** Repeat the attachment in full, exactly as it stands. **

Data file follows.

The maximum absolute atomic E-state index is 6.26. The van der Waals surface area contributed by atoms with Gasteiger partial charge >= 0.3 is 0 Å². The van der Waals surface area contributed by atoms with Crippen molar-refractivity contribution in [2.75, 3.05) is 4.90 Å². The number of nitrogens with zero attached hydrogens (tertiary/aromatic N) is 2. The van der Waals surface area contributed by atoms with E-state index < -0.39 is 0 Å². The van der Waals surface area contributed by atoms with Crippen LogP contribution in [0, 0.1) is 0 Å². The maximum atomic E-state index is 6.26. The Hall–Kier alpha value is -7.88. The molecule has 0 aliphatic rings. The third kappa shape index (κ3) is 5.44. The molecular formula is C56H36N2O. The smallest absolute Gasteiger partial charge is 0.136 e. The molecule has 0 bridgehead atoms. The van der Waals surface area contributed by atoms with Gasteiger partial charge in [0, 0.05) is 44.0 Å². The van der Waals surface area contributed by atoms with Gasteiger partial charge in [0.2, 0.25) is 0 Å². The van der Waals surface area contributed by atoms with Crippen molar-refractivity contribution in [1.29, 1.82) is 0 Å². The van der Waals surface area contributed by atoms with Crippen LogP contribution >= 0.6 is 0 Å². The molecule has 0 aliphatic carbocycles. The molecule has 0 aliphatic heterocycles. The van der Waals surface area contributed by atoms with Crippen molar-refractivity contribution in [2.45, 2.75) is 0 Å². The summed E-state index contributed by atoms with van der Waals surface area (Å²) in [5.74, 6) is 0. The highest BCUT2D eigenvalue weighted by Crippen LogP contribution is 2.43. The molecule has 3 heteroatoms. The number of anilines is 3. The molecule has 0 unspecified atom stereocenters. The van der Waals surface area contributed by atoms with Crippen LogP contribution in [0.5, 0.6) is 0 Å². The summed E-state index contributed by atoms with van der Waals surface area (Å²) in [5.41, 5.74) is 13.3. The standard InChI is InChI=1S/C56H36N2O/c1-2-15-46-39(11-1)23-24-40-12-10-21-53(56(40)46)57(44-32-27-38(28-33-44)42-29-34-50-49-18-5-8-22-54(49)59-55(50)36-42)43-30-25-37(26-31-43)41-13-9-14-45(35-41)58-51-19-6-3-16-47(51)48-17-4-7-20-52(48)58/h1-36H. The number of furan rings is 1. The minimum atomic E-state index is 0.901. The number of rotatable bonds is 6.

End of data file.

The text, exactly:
The maximum absolute atomic E-state index is 6.26. The van der Waals surface area contributed by atoms with Gasteiger partial charge >= 0.3 is 0 Å². The van der Waals surface area contributed by atoms with Crippen molar-refractivity contribution in [2.75, 3.05) is 4.90 Å². The number of nitrogens with zero attached hydrogens (tertiary/aromatic N) is 2. The van der Waals surface area contributed by atoms with E-state index < -0.39 is 0 Å². The van der Waals surface area contributed by atoms with Crippen LogP contribution in [0, 0.1) is 0 Å². The maximum atomic E-state index is 6.26. The Hall–Kier alpha value is -7.88. The molecule has 0 aliphatic rings. The third kappa shape index (κ3) is 5.44. The molecular formula is C56H36N2O. The smallest absolute Gasteiger partial charge is 0.136 e. The molecule has 0 bridgehead atoms. The van der Waals surface area contributed by atoms with Gasteiger partial charge in [0, 0.05) is 44.0 Å². The van der Waals surface area contributed by atoms with Gasteiger partial charge in [0.2, 0.25) is 0 Å². The van der Waals surface area contributed by atoms with Crippen molar-refractivity contribution in [1.29, 1.82) is 0 Å². The van der Waals surface area contributed by atoms with Crippen LogP contribution >= 0.6 is 0 Å². The molecule has 0 aliphatic carbocycles. The molecule has 0 aliphatic heterocycles. The van der Waals surface area contributed by atoms with Crippen molar-refractivity contribution in [2.45, 2.75) is 0 Å². The summed E-state index contributed by atoms with van der Waals surface area (Å²) in [5.74, 6) is 0. The highest BCUT2D eigenvalue weighted by Crippen LogP contribution is 2.43. The molecule has 3 heteroatoms. The number of anilines is 3. The molecule has 0 unspecified atom stereocenters. The van der Waals surface area contributed by atoms with Crippen LogP contribution in [0.5, 0.6) is 0 Å². The summed E-state index contributed by atoms with van der Waals surface area (Å²) in [5.41, 5.74) is 13.3. The standard InChI is InChI=1S/C56H36N2O/c1-2-15-46-39(11-1)23-24-40-12-10-21-53(56(40)46)57(44-32-27-38(28-33-44)42-29-34-50-49-18-5-8-22-54(49)59-55(50)36-42)43-30-25-37(26-31-43)41-13-9-14-45(35-41)58-51-19-6-3-16-47(51)48-17-4-7-20-52(48)58/h1-36H. The number of furan rings is 1. The minimum atomic E-state index is 0.901. The number of rotatable bonds is 6.